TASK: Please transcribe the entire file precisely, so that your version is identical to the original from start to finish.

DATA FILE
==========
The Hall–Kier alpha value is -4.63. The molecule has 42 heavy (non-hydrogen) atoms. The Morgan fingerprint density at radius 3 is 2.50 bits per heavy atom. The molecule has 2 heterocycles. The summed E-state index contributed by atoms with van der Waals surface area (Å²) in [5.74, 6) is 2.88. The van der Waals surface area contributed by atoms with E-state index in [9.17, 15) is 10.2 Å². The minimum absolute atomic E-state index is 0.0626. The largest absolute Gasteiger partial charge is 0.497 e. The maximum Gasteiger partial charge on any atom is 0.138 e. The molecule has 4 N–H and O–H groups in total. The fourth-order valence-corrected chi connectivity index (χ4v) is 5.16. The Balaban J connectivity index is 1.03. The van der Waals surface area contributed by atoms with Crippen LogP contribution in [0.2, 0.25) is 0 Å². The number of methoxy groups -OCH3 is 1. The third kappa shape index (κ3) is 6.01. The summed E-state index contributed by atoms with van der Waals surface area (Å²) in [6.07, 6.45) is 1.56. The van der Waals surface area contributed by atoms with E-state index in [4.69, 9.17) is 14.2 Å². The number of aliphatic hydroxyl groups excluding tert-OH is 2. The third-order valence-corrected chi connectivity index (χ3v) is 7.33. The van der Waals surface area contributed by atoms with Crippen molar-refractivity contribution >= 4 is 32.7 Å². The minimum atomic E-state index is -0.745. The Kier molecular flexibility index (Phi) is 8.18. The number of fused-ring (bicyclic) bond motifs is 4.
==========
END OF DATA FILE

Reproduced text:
The Hall–Kier alpha value is -4.63. The molecule has 42 heavy (non-hydrogen) atoms. The Morgan fingerprint density at radius 3 is 2.50 bits per heavy atom. The molecule has 2 heterocycles. The summed E-state index contributed by atoms with van der Waals surface area (Å²) in [5.74, 6) is 2.88. The van der Waals surface area contributed by atoms with E-state index in [9.17, 15) is 10.2 Å². The minimum absolute atomic E-state index is 0.0626. The largest absolute Gasteiger partial charge is 0.497 e. The maximum Gasteiger partial charge on any atom is 0.138 e. The molecule has 4 N–H and O–H groups in total. The fourth-order valence-corrected chi connectivity index (χ4v) is 5.16. The Balaban J connectivity index is 1.03. The van der Waals surface area contributed by atoms with Crippen LogP contribution in [0.2, 0.25) is 0 Å². The number of methoxy groups -OCH3 is 1. The third kappa shape index (κ3) is 6.01. The summed E-state index contributed by atoms with van der Waals surface area (Å²) in [6.07, 6.45) is 1.56. The van der Waals surface area contributed by atoms with E-state index in [4.69, 9.17) is 14.2 Å². The number of aliphatic hydroxyl groups excluding tert-OH is 2. The third-order valence-corrected chi connectivity index (χ3v) is 7.33. The van der Waals surface area contributed by atoms with Crippen molar-refractivity contribution >= 4 is 32.7 Å². The minimum atomic E-state index is -0.745. The Kier molecular flexibility index (Phi) is 8.18. The number of fused-ring (bicyclic) bond motifs is 4.